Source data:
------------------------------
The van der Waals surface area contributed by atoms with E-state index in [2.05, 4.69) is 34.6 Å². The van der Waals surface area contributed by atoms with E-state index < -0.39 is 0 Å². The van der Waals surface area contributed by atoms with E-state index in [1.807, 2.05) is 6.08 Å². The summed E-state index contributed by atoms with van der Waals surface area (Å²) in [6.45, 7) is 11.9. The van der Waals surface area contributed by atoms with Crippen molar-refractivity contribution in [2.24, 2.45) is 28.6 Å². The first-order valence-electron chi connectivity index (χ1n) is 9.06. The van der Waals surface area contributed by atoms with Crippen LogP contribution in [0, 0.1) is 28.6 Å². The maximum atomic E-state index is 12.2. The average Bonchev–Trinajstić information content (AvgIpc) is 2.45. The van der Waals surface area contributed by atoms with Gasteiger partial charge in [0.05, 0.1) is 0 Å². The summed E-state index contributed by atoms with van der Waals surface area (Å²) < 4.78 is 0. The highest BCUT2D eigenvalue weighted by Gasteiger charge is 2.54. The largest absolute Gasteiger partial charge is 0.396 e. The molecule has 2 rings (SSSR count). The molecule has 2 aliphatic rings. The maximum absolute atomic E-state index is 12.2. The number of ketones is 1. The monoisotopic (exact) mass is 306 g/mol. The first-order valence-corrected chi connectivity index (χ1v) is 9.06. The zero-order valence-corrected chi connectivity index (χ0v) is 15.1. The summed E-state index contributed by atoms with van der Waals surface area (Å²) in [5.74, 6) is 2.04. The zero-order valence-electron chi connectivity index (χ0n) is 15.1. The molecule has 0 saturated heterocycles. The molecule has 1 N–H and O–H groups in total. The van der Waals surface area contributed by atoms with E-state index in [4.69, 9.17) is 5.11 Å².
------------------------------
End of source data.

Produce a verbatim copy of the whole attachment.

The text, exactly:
The van der Waals surface area contributed by atoms with E-state index in [2.05, 4.69) is 34.6 Å². The van der Waals surface area contributed by atoms with E-state index < -0.39 is 0 Å². The van der Waals surface area contributed by atoms with E-state index in [1.807, 2.05) is 6.08 Å². The summed E-state index contributed by atoms with van der Waals surface area (Å²) in [6.45, 7) is 11.9. The van der Waals surface area contributed by atoms with Crippen molar-refractivity contribution in [2.24, 2.45) is 28.6 Å². The first-order valence-electron chi connectivity index (χ1n) is 9.06. The van der Waals surface area contributed by atoms with Crippen LogP contribution in [0, 0.1) is 28.6 Å². The maximum atomic E-state index is 12.2. The average Bonchev–Trinajstić information content (AvgIpc) is 2.45. The van der Waals surface area contributed by atoms with Gasteiger partial charge in [0.05, 0.1) is 0 Å². The summed E-state index contributed by atoms with van der Waals surface area (Å²) < 4.78 is 0. The highest BCUT2D eigenvalue weighted by Gasteiger charge is 2.54. The largest absolute Gasteiger partial charge is 0.396 e. The molecule has 2 rings (SSSR count). The molecule has 2 aliphatic rings. The maximum absolute atomic E-state index is 12.2. The number of ketones is 1. The monoisotopic (exact) mass is 306 g/mol. The first-order valence-corrected chi connectivity index (χ1v) is 9.06. The zero-order valence-corrected chi connectivity index (χ0v) is 15.1. The summed E-state index contributed by atoms with van der Waals surface area (Å²) in [5.74, 6) is 2.04. The zero-order valence-electron chi connectivity index (χ0n) is 15.1. The molecule has 0 saturated heterocycles. The molecule has 1 N–H and O–H groups in total. The van der Waals surface area contributed by atoms with E-state index in [4.69, 9.17) is 5.11 Å².